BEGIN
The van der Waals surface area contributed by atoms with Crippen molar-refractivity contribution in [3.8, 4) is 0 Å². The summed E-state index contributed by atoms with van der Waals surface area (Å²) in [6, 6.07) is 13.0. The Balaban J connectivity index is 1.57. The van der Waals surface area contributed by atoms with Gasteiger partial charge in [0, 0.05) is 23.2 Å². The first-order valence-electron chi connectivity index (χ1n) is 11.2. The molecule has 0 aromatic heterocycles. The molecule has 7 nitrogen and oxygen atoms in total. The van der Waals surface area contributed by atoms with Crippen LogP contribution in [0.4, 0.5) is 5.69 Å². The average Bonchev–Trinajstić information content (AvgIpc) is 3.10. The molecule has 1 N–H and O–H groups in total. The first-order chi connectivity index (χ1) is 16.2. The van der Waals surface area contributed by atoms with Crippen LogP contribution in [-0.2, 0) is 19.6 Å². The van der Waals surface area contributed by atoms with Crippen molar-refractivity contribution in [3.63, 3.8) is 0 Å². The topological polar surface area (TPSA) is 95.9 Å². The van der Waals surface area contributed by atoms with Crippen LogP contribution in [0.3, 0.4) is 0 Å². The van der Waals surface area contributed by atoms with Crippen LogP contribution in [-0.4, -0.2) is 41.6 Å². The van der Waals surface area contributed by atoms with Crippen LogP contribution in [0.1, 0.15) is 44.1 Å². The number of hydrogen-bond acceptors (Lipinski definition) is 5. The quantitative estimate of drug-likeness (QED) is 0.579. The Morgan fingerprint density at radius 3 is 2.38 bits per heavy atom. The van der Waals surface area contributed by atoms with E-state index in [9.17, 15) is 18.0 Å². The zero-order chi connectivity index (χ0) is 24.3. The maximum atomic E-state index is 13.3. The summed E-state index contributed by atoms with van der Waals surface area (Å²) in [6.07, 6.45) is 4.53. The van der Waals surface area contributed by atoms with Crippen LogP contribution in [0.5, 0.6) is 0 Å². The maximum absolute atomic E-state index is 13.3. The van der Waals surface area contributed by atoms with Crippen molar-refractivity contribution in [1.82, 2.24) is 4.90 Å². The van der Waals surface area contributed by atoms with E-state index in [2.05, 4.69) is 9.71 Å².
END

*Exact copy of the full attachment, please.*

The van der Waals surface area contributed by atoms with Crippen molar-refractivity contribution in [3.8, 4) is 0 Å². The summed E-state index contributed by atoms with van der Waals surface area (Å²) in [6, 6.07) is 13.0. The Balaban J connectivity index is 1.57. The van der Waals surface area contributed by atoms with Gasteiger partial charge in [0, 0.05) is 23.2 Å². The first-order valence-electron chi connectivity index (χ1n) is 11.2. The molecule has 0 aromatic heterocycles. The molecule has 7 nitrogen and oxygen atoms in total. The van der Waals surface area contributed by atoms with Crippen LogP contribution in [0.4, 0.5) is 5.69 Å². The average Bonchev–Trinajstić information content (AvgIpc) is 3.10. The molecule has 1 N–H and O–H groups in total. The first-order chi connectivity index (χ1) is 16.2. The van der Waals surface area contributed by atoms with Crippen LogP contribution in [-0.2, 0) is 19.6 Å². The van der Waals surface area contributed by atoms with Crippen molar-refractivity contribution in [3.63, 3.8) is 0 Å². The topological polar surface area (TPSA) is 95.9 Å². The van der Waals surface area contributed by atoms with Crippen LogP contribution in [0.3, 0.4) is 0 Å². The van der Waals surface area contributed by atoms with Crippen LogP contribution in [-0.4, -0.2) is 41.6 Å². The van der Waals surface area contributed by atoms with Crippen LogP contribution in [0.1, 0.15) is 44.1 Å². The number of hydrogen-bond acceptors (Lipinski definition) is 5. The quantitative estimate of drug-likeness (QED) is 0.579. The Morgan fingerprint density at radius 3 is 2.38 bits per heavy atom. The van der Waals surface area contributed by atoms with E-state index in [9.17, 15) is 18.0 Å². The zero-order chi connectivity index (χ0) is 24.3. The maximum atomic E-state index is 13.3. The summed E-state index contributed by atoms with van der Waals surface area (Å²) in [6.07, 6.45) is 4.53. The van der Waals surface area contributed by atoms with Crippen LogP contribution in [0.5, 0.6) is 0 Å². The maximum absolute atomic E-state index is 13.3. The van der Waals surface area contributed by atoms with Crippen molar-refractivity contribution in [1.82, 2.24) is 4.90 Å². The van der Waals surface area contributed by atoms with E-state index in [2.05, 4.69) is 9.71 Å².